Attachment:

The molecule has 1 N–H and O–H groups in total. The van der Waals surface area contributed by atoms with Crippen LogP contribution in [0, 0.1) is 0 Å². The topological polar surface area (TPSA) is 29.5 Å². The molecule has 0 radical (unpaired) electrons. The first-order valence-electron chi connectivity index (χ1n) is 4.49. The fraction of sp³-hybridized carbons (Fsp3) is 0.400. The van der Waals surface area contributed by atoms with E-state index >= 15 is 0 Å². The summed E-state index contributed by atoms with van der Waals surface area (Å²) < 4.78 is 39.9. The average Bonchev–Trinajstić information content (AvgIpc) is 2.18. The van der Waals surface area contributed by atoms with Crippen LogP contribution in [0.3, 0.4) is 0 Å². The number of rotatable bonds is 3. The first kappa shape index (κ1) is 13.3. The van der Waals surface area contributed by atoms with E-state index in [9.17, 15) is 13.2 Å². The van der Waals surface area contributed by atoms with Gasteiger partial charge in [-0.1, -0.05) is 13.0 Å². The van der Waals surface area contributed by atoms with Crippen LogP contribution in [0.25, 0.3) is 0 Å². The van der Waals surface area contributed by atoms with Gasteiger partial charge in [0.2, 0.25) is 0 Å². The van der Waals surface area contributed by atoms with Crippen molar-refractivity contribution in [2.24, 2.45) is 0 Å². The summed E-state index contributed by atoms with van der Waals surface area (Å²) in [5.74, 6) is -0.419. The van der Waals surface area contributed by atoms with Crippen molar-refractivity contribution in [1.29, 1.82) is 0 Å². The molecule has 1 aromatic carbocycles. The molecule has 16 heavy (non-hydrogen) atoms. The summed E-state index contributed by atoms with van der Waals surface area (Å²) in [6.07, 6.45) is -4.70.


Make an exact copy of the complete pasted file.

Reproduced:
The molecule has 1 N–H and O–H groups in total. The van der Waals surface area contributed by atoms with Crippen LogP contribution in [0, 0.1) is 0 Å². The topological polar surface area (TPSA) is 29.5 Å². The molecule has 0 radical (unpaired) electrons. The first-order valence-electron chi connectivity index (χ1n) is 4.49. The fraction of sp³-hybridized carbons (Fsp3) is 0.400. The van der Waals surface area contributed by atoms with E-state index >= 15 is 0 Å². The summed E-state index contributed by atoms with van der Waals surface area (Å²) < 4.78 is 39.9. The average Bonchev–Trinajstić information content (AvgIpc) is 2.18. The van der Waals surface area contributed by atoms with Crippen LogP contribution in [0.3, 0.4) is 0 Å². The number of rotatable bonds is 3. The first kappa shape index (κ1) is 13.3. The van der Waals surface area contributed by atoms with E-state index in [9.17, 15) is 13.2 Å². The van der Waals surface area contributed by atoms with Gasteiger partial charge in [-0.1, -0.05) is 13.0 Å². The van der Waals surface area contributed by atoms with Crippen LogP contribution in [0.25, 0.3) is 0 Å². The van der Waals surface area contributed by atoms with Gasteiger partial charge in [0.2, 0.25) is 0 Å². The van der Waals surface area contributed by atoms with Crippen molar-refractivity contribution in [2.24, 2.45) is 0 Å². The summed E-state index contributed by atoms with van der Waals surface area (Å²) in [5.74, 6) is -0.419. The van der Waals surface area contributed by atoms with Crippen molar-refractivity contribution in [1.29, 1.82) is 0 Å². The molecule has 1 aromatic carbocycles. The molecule has 16 heavy (non-hydrogen) atoms. The summed E-state index contributed by atoms with van der Waals surface area (Å²) in [6.07, 6.45) is -4.70.